The solution here is simple: when you want to make sure that things are securely removed from your computer after using web mail:
Use a utility like sdelete to securely wipe the free space on your hard disk.
When it comes to email on your computer it really depends on how your email program stores your email.
They typically fall into two camps.
Aggregate Data Stores – this is where the email program stores multiple email messages in a single file. Most email programs, including Outlook, Outlook Express and Thunderbird all fall into this category. While the actual file formats vary dramatically, the concept is the same – multiple emails stored within a single file.
Much like Windows, when you delete an email these programs simply mark the email as deleted, but otherwise leave it alone. It’s not until they “compact” your email that the message is physically removed.
And therein lies the solution: empty your email program’s recycle bin if it has one, compact your email (you should see these files get smaller when the compaction is done), and then once again: secure delete to wipe your free space.
Exactly how one compacts email files also varies quite a bit depending on the program you’re using – check the documentation. Most compact periodically, but that may not be enough to ensure complete security.
Individual Data Stores – as it’s name implies, some email programs store email messages as individual separate files. I believe Windows Live Mail may fall into this category.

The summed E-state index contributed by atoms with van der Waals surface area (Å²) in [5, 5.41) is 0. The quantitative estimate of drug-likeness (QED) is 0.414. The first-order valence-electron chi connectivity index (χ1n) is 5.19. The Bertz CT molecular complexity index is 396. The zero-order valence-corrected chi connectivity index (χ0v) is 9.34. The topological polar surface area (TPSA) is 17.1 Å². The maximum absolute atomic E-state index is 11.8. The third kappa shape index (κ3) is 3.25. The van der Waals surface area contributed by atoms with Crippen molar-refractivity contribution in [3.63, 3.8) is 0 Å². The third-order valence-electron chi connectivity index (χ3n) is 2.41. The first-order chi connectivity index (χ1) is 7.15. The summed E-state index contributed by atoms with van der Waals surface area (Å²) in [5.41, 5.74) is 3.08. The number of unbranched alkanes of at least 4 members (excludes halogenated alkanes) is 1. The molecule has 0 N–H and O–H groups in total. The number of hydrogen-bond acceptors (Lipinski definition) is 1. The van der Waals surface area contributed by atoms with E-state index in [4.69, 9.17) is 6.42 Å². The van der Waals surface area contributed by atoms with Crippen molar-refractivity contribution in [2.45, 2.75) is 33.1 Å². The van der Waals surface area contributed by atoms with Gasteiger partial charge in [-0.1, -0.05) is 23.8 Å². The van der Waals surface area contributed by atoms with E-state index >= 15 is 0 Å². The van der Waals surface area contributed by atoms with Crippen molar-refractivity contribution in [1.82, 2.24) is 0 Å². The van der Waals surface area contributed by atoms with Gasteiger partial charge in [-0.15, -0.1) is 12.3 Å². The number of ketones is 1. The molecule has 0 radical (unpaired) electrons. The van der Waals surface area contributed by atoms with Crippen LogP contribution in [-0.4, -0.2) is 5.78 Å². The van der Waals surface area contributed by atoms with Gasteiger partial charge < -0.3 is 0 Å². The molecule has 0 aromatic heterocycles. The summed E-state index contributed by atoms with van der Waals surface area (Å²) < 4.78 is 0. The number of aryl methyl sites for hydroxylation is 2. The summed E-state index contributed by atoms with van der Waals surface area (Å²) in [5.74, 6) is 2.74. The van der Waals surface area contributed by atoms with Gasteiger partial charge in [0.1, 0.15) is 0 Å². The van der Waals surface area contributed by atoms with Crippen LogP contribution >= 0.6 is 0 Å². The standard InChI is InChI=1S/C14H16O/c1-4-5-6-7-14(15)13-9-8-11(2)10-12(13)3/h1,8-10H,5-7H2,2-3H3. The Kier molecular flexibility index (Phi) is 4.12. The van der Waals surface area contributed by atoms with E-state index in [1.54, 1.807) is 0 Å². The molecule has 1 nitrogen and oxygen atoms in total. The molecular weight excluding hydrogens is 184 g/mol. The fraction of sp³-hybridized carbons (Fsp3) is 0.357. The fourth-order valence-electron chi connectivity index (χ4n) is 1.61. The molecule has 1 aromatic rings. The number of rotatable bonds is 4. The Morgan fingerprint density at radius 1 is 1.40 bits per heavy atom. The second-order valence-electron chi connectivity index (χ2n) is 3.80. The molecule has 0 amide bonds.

Here things get simpler.
Delete your mail, empty your recycle bin, and run your secure delete.
It’s worth mentioning that some PC-based email programs will use your web browser to display email, or use the browser’s cache to store attachments and other files.
In other words, for extra security it’s probably a good idea to check the cache, or just clear it as well before doing that secure wipe, even when you use a PC-based email program.
4 comments on “How do I securely delete email?”
I’ve downloaded secure delete. Does anyone know how this program works because it seems to do nothing than open a prompt command window for a second or two and then automatically close. Help appreciated. I was wondering if it works with XP service pack 3
I use Eraser, see http://eraser.heidi.ie
It has some nice features:
1. Secure delete disk’s free space
2. Secure delete when deleting to recycle bin
3. Secure delete when clearing recycle bin
AFter you download and extract the sdelete.exe copy it to c:\ then click Start > Run > type in CMD and press Enter. you will then be at the DOS prompt. If you are not at the root folder type in c:\ and press enter. Then type in your requirement. eg sdelete -s -z and press enter.
If you are printing out copies of your bank statements as well as emails, I’m told you need to be concerned about the printer keeping a copy on it’s “disk.” I haven’t heard how one might delete this information from the printer, but it is an even bigger concern since most printers end up as e-waste, indiscriminately discarded along with the information they contain. Hard drives get much more attention as a security issue.